We have not found the perfect solution yet. FXForm2 has a promising approach for easily generating forms, of which we are going to have a lot in our final product. It requires some tweaks to make it work with EMF models but that is a small obstacle. What worries me a bit is the maturity of this library: the latest version is 0.2.2. So is it ready for production use? Well, there’s at least one real-world application that uses it.

EMF Edit is a very powerful framework but does not generate controls on the granularity we require for most parts of our application. It will certainly be of use for fancy features like drag & drop and the command stack. Maybe we can combine its strengths with the power of FXForm2 for generating really rich forms.

The EMF Client platform has a very appealing one-click approach but it lacks support for JavaFX. Once this limitation is gone, we may give it another look. A major question will then be how far we can customise the basic layout of the generated application which by default is very different from what we have in mind for our user interface.

Designing Interfaces with JavaFX

Good design makes you happy. I was happy when I first saw an iPod, and even happier when I first held it in my hand. Sometimes, you will not notice the positive effects good design has on you, but you will always notice the effects of bad design.

I’m a software developer, not a designer. I’ve known that ever since the late 90’s when I repeatedly failed at impressing my friends with my one-minute Flash intro for my two-paged personal website over at Geocities. Why haven’t I learnt my lesson and still deal with visual design today? Because I believe a good visual design is essential for any software that has a user interface. If you don’t believe me, read what Ben Northrop wrote about the Halo effect.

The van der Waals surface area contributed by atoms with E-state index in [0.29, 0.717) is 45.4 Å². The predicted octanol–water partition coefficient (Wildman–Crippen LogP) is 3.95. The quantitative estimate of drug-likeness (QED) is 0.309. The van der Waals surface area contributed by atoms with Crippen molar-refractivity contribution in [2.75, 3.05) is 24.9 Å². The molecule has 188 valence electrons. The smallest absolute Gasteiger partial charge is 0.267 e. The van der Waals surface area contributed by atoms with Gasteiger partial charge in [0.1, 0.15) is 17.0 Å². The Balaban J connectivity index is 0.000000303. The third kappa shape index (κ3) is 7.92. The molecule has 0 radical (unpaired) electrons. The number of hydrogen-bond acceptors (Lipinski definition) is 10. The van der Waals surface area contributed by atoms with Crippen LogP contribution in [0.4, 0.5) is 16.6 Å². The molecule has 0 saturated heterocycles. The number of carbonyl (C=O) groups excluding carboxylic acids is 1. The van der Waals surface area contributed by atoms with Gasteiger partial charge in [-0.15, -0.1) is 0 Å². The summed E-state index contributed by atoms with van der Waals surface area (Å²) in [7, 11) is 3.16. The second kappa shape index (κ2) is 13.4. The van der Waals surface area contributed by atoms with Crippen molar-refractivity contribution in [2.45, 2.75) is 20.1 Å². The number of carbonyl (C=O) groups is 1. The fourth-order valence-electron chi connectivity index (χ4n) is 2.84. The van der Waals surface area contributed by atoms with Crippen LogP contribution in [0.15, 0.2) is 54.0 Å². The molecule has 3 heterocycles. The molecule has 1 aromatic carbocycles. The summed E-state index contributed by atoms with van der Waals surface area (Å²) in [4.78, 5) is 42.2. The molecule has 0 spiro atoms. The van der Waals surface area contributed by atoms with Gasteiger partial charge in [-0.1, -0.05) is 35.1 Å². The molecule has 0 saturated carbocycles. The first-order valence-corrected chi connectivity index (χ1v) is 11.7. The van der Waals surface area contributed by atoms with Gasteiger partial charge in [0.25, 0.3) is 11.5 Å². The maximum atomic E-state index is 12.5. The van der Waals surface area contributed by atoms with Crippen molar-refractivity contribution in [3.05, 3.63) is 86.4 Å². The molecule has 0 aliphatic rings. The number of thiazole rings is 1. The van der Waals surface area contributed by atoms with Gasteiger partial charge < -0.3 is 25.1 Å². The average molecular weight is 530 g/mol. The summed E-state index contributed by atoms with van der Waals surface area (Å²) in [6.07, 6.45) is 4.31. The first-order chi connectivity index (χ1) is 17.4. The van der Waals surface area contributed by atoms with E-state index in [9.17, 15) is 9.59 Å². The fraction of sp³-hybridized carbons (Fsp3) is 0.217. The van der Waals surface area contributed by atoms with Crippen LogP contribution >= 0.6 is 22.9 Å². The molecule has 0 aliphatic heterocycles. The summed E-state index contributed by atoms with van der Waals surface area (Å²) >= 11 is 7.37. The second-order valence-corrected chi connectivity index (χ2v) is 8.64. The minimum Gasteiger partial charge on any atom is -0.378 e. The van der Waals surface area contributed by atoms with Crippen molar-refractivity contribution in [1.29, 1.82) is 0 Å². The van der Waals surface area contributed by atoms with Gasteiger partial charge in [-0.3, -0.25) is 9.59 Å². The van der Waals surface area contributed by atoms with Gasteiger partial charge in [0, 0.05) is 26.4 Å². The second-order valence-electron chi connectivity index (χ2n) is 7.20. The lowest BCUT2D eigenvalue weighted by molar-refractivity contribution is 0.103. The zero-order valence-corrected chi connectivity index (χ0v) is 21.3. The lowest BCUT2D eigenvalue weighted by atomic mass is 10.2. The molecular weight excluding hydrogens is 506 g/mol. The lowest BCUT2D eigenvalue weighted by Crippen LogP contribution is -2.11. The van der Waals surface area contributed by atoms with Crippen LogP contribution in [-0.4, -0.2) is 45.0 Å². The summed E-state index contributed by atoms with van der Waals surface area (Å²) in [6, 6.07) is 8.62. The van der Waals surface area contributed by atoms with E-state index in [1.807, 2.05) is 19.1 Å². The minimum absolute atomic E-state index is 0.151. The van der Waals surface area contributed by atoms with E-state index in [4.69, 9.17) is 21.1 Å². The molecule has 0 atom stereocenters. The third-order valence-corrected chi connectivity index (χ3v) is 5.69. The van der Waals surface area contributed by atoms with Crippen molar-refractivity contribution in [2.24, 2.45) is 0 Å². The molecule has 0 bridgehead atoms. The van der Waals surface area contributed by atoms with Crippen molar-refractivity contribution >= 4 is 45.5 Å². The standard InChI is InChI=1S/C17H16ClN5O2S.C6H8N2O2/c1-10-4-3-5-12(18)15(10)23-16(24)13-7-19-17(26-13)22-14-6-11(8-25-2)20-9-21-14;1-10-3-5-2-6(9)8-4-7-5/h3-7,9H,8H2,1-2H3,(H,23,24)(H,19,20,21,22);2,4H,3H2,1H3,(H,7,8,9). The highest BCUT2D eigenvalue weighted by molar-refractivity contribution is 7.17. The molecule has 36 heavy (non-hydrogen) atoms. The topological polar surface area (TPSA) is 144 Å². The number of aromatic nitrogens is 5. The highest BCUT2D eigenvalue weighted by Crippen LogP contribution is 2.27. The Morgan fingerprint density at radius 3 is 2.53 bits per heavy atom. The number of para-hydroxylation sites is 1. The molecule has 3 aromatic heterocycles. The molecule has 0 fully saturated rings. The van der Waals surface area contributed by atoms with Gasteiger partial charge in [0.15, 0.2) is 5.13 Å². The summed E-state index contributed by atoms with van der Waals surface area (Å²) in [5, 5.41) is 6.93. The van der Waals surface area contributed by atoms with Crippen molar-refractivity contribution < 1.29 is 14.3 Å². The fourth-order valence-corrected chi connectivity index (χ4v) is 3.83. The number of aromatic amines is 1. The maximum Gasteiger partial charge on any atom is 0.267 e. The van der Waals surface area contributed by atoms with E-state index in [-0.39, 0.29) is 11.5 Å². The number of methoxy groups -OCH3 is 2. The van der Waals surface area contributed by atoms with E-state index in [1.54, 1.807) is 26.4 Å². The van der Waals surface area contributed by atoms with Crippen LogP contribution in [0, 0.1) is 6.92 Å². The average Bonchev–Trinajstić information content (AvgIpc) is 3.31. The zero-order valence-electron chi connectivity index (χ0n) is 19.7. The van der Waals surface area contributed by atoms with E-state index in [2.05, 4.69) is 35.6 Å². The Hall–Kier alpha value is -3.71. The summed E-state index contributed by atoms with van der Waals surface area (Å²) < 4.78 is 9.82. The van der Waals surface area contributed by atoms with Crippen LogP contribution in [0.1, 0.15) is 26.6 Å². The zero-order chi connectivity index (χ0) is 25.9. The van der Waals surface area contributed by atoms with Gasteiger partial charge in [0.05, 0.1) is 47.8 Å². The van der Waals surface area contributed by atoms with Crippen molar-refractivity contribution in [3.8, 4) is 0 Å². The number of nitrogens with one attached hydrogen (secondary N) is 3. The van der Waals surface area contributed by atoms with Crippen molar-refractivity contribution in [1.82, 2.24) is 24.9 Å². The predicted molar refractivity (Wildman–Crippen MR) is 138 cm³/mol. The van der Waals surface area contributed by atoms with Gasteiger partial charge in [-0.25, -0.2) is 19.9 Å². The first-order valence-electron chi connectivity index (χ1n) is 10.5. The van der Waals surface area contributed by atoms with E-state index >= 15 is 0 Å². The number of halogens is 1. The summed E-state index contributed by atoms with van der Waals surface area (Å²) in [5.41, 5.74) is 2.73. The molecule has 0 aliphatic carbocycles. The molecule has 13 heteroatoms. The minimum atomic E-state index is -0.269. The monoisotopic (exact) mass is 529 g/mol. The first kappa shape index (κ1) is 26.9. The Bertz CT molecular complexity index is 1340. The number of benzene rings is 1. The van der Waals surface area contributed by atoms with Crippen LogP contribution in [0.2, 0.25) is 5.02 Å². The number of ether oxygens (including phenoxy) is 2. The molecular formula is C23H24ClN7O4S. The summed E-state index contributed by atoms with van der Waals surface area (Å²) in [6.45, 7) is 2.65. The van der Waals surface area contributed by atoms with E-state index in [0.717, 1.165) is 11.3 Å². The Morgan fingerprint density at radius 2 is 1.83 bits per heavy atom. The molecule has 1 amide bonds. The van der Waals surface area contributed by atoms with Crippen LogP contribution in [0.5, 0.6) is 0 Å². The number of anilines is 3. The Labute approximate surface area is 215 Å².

Designing a great user interface is hard, in particular when you’re more excited about your domain models and your test coverage of 101%. Unfortunately, even smart developers can write bad user interfaces, as Karsten Lentsch explains in this Jax session (in German). It takes a lot of time, training, and user research until you come up with a user interface that doesn’t suck and that is tailored to your user’s needs.


If you’re lucky, you have a thorough and well-organised process for that. If you’re even luckier, you work with a professional user interface designer who can do all those things for you. That’s also a great way to find a scapegoat in the end, by the way.
But even working with a designer doesn’t save you from analysing your information architecture and from organising your application content. There’s still a lot to do.

And this is what I’m currently doing. My job is to develop a user interface for a client-server business application offering a compelling user experience. Here’s what I have so far:

Oh wait! I have some fantastic tools, too. They are centred around JavaFX as we saw the potential of this platform pretty early in our project and it has not disappointed us since. JavaFX supports the design process by its separation into layout (FXML), logic (controller classes), and appearance (CSS) tools. All of these can be tied together nicely with our underlying Eclipse rich client platform thanks to Tom’s e(fx)clipse project.
There’s nothing like a good tool chain. Well, a good design maybe.

So I know JavaFX allows me to develop great user interfaces, but how do I actually do it? How do I put the pieces together? This is the main question I’m going to ask my designer and myself again and again over the course of the next weeks and months. We have a general layout for our application window, which is fairly common in other applications, I would say, but one of the first things to decide now will be the navigation. How can the user go forward and backward in our application? How does she know where she is? And how do we tell her what else there is?
Exploring these questions is going to be part of my next blog posts. Stay tuned.